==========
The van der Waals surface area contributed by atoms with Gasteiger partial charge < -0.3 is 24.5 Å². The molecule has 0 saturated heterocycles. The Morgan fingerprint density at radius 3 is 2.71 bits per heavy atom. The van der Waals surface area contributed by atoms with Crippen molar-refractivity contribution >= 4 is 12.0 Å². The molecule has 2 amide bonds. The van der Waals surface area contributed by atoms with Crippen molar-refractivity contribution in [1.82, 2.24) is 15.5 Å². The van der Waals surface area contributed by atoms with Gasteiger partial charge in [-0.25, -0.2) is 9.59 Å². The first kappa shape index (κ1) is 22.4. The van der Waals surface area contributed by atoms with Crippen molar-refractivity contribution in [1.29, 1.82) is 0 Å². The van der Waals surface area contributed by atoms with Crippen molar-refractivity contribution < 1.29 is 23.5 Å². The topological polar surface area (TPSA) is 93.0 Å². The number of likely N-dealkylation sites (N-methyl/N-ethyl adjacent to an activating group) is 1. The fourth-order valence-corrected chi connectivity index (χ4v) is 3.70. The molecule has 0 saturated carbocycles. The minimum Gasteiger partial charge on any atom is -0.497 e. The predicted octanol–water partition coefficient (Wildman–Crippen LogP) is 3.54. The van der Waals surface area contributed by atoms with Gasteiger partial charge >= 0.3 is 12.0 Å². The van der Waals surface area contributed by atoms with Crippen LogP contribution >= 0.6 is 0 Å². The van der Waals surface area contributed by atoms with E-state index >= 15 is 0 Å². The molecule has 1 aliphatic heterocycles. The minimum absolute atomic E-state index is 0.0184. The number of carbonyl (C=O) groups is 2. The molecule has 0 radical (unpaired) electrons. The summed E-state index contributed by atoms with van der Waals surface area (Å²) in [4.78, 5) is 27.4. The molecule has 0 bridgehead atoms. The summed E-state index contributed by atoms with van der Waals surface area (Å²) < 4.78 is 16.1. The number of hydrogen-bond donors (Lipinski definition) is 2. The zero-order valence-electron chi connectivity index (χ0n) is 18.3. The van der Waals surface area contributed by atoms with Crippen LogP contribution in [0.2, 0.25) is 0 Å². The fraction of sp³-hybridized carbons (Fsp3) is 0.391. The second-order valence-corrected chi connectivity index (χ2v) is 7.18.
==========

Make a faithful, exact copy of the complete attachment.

The van der Waals surface area contributed by atoms with Gasteiger partial charge < -0.3 is 24.5 Å². The molecule has 0 saturated heterocycles. The Morgan fingerprint density at radius 3 is 2.71 bits per heavy atom. The van der Waals surface area contributed by atoms with Crippen molar-refractivity contribution >= 4 is 12.0 Å². The molecule has 2 amide bonds. The van der Waals surface area contributed by atoms with Crippen molar-refractivity contribution in [1.82, 2.24) is 15.5 Å². The van der Waals surface area contributed by atoms with Gasteiger partial charge in [-0.25, -0.2) is 9.59 Å². The first kappa shape index (κ1) is 22.4. The van der Waals surface area contributed by atoms with Crippen molar-refractivity contribution in [1.29, 1.82) is 0 Å². The van der Waals surface area contributed by atoms with Crippen molar-refractivity contribution < 1.29 is 23.5 Å². The topological polar surface area (TPSA) is 93.0 Å². The number of likely N-dealkylation sites (N-methyl/N-ethyl adjacent to an activating group) is 1. The fourth-order valence-corrected chi connectivity index (χ4v) is 3.70. The molecule has 0 saturated carbocycles. The minimum Gasteiger partial charge on any atom is -0.497 e. The predicted octanol–water partition coefficient (Wildman–Crippen LogP) is 3.54. The van der Waals surface area contributed by atoms with Gasteiger partial charge >= 0.3 is 12.0 Å². The van der Waals surface area contributed by atoms with Crippen LogP contribution >= 0.6 is 0 Å². The van der Waals surface area contributed by atoms with E-state index >= 15 is 0 Å². The molecule has 1 aliphatic heterocycles. The minimum absolute atomic E-state index is 0.0184. The number of carbonyl (C=O) groups is 2. The molecule has 0 radical (unpaired) electrons. The summed E-state index contributed by atoms with van der Waals surface area (Å²) in [4.78, 5) is 27.4. The molecule has 0 bridgehead atoms. The summed E-state index contributed by atoms with van der Waals surface area (Å²) < 4.78 is 16.1. The number of hydrogen-bond donors (Lipinski definition) is 2. The zero-order valence-electron chi connectivity index (χ0n) is 18.3. The van der Waals surface area contributed by atoms with Crippen LogP contribution in [0.2, 0.25) is 0 Å². The fraction of sp³-hybridized carbons (Fsp3) is 0.391. The second-order valence-corrected chi connectivity index (χ2v) is 7.18.